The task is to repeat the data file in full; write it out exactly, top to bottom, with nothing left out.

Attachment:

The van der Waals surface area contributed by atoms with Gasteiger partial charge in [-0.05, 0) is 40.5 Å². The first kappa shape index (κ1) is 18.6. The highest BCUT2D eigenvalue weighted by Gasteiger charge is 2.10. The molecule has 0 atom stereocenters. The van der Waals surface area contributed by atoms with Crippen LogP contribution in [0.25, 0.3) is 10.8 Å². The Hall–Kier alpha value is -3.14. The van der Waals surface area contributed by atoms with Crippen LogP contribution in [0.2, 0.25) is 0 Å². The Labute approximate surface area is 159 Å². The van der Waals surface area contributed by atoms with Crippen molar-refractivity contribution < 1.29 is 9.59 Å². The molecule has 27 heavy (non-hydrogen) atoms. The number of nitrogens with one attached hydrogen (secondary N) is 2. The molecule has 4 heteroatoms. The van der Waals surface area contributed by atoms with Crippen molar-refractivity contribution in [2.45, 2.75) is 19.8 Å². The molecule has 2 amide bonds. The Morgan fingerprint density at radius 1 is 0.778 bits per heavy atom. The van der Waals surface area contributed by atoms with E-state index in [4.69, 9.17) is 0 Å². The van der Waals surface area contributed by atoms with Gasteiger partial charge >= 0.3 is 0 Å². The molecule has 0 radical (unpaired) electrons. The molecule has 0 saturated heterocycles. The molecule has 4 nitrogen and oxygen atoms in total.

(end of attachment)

The van der Waals surface area contributed by atoms with Gasteiger partial charge in [-0.05, 0) is 40.5 Å². The first kappa shape index (κ1) is 18.6. The highest BCUT2D eigenvalue weighted by Gasteiger charge is 2.10. The molecule has 0 atom stereocenters. The van der Waals surface area contributed by atoms with Crippen LogP contribution in [0.25, 0.3) is 10.8 Å². The Hall–Kier alpha value is -3.14. The van der Waals surface area contributed by atoms with Crippen LogP contribution in [0.2, 0.25) is 0 Å². The Labute approximate surface area is 159 Å². The van der Waals surface area contributed by atoms with Crippen molar-refractivity contribution < 1.29 is 9.59 Å². The molecule has 27 heavy (non-hydrogen) atoms. The number of nitrogens with one attached hydrogen (secondary N) is 2. The molecule has 4 heteroatoms. The van der Waals surface area contributed by atoms with Crippen molar-refractivity contribution in [2.45, 2.75) is 19.8 Å². The molecule has 2 amide bonds. The Morgan fingerprint density at radius 1 is 0.778 bits per heavy atom. The van der Waals surface area contributed by atoms with E-state index in [4.69, 9.17) is 0 Å². The van der Waals surface area contributed by atoms with Gasteiger partial charge >= 0.3 is 0 Å². The molecule has 0 radical (unpaired) electrons. The molecule has 0 saturated heterocycles. The molecule has 4 nitrogen and oxygen atoms in total.